In a policy paper developed with colleague Anindya Sen, Wyonch a policy analyst at the CD Howe Institute believes that the government could lose up to $800m in revenues to the black market – far eclipsing the expected tax revenues of $300m-$600m in the first year of legalization.
The paper estimates the size of the black market (including legal supply shortages) to be at least $2.5 billion during the first year of legalization.
"Our results show that both pricing and supply shortages will contribute to maintaining the black market," the report said. "Resulting in lost tax revenues and a continued need to spend significant resources on law enforcement activities related to the market."
The supply for retailers, both private and government, is dictated by contracts between the government and licensed suppliers ensuring that the process of acquiring new sources for recreational cannabis is a lengthy one.
“Health Canada is still licensing producers, existing producers are expanding facilities and at the end of the day, cannabis is a plant. It takes a certain amount of time to grow, process and package, ship and get tested,” said Wyonch.
When the U.S state of Colorado legalized recreational cannabis it took another 3 years before they could satisfy consumer demand and there is a concern that Canada could suffer from similar delays according to Wyonch.
Shortages Worse than Expected
The reported conducted by the CD Howe Institute estimated that the current legal supply will only meet about 30% to 60% of total demand in the first months of cannabis legalization.
However, owners within the industry have been caught off guard by the cannabis shortages which are proving to be worse than expected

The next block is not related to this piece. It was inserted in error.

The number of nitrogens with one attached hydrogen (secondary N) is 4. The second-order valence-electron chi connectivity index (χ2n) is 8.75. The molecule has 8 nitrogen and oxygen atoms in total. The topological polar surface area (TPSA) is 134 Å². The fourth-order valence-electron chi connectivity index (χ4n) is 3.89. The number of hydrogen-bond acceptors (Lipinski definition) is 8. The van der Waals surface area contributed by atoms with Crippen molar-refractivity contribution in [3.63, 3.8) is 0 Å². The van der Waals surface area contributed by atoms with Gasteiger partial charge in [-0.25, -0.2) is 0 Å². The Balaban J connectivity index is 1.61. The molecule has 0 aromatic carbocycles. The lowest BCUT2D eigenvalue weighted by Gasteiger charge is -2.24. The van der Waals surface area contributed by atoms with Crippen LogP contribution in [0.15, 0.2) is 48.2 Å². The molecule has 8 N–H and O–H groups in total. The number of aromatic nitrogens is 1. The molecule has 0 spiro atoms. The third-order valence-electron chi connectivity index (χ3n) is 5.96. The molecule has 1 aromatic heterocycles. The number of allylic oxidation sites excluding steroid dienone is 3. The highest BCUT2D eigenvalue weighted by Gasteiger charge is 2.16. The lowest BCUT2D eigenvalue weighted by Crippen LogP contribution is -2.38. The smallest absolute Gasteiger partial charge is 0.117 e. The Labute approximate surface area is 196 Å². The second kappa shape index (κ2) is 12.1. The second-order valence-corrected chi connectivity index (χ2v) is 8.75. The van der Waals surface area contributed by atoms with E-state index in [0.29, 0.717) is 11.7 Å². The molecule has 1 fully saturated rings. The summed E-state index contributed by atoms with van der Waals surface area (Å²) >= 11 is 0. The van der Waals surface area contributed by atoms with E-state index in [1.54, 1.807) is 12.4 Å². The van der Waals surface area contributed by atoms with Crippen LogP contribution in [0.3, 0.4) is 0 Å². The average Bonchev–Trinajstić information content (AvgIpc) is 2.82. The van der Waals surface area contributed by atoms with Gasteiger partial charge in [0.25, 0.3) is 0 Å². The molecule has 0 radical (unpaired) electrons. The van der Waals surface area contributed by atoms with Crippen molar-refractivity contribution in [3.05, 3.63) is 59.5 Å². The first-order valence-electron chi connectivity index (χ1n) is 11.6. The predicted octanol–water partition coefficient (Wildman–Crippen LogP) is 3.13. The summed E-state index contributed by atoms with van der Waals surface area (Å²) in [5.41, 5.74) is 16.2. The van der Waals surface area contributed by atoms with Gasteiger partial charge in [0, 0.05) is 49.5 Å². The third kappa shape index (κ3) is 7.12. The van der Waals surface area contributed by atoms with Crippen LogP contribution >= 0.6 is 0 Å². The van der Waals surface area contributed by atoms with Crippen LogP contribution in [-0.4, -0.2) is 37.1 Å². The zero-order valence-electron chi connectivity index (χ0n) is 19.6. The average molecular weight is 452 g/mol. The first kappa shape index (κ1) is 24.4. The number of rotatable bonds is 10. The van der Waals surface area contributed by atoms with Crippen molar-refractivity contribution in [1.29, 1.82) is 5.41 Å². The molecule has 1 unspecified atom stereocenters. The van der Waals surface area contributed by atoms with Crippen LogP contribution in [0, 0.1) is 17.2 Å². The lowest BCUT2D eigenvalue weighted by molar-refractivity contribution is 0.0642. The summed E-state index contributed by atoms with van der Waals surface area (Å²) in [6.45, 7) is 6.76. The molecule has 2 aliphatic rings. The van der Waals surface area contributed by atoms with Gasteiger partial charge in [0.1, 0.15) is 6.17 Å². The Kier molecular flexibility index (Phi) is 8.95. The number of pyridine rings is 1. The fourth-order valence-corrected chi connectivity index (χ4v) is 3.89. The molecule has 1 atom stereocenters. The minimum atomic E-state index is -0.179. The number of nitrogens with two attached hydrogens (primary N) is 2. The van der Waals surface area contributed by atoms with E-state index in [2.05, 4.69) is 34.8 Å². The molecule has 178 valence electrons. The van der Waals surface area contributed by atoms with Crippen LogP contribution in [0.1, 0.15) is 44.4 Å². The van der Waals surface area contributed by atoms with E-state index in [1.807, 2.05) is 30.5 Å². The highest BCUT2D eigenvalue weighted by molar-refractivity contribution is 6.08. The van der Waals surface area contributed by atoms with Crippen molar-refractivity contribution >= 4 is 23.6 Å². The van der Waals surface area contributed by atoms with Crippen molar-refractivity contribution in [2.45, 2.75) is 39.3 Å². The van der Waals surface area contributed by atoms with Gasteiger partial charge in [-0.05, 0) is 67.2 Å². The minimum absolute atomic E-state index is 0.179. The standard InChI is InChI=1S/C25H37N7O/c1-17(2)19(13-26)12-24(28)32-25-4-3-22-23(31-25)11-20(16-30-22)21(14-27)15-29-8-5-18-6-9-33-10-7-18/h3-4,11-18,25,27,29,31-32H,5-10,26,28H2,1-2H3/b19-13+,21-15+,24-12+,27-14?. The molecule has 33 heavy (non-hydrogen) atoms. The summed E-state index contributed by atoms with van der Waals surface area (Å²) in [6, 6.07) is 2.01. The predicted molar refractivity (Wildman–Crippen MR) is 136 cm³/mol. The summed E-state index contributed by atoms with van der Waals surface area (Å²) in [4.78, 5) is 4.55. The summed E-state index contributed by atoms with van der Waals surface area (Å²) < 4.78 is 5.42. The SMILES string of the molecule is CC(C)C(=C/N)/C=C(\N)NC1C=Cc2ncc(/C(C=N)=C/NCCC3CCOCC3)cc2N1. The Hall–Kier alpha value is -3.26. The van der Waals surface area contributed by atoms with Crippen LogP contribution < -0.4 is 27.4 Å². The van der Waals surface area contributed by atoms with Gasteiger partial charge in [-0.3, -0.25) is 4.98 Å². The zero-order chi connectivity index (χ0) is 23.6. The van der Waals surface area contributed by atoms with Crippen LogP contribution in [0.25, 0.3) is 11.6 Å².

"Everybody knew this was going to happen," said James Burns a cannabis industry CEO "Probably, frankly, not this quick and this starkly."
Patrick Wallace, who owns a cannabis dispensary in Medicine Hat, Alberta, predicts it will be a year to 18 months before supply matches demand.
"We're riding on our initial investment of stock from a few weeks back," he told the BBC. "So we're OK now but it's not sustainable."
Health Canada Calls for Patience
While the delays are proving to be both costly and frustrating for consumers and investors alike, Health Canada who is responsible for the granting of licenses to cannabis producers has called for patience.
"It is important to note that October 17 marked the end of nearly a century of criminal prohibition of cannabis and the launch of an entirely new regulated industry in our country," it said in a statement.
"As with any new industry where there is considerable consumer demand, we expect there may be periods where inventories of some products run low or, in some cases, run out."
Responding to concerns that the shortages will force consumers to return to the black market, the federal government pointed to the situation in cannabis legal US states where black markets have proved difficult to displace despite cannabis newfound legality.
Health Canada says it is working with both patient groups and industry insiders to discuss the reports of shortages of certain products or strains and how to best address the situation.
However, until the cannabis shortage is addressed, there remains a serious risk that the black market will continue to grow unless supply problems are not resolved urgently.
“The government will likely be successful in eliminating the black market, as long as the legal supply comes online quickly. Otherwise, we risk potentially entrenching a black market,” said Wyonch.
Clearly, Canada will have to react quickly and effectively to ensure that this issue does not escalate in the coming months.
Having fully legalized cannabis across the country, it is now the responsibility of the Canadian government to ensure that the law they implemented to eliminate the black market, is ultimately effective in accomplishing that goal.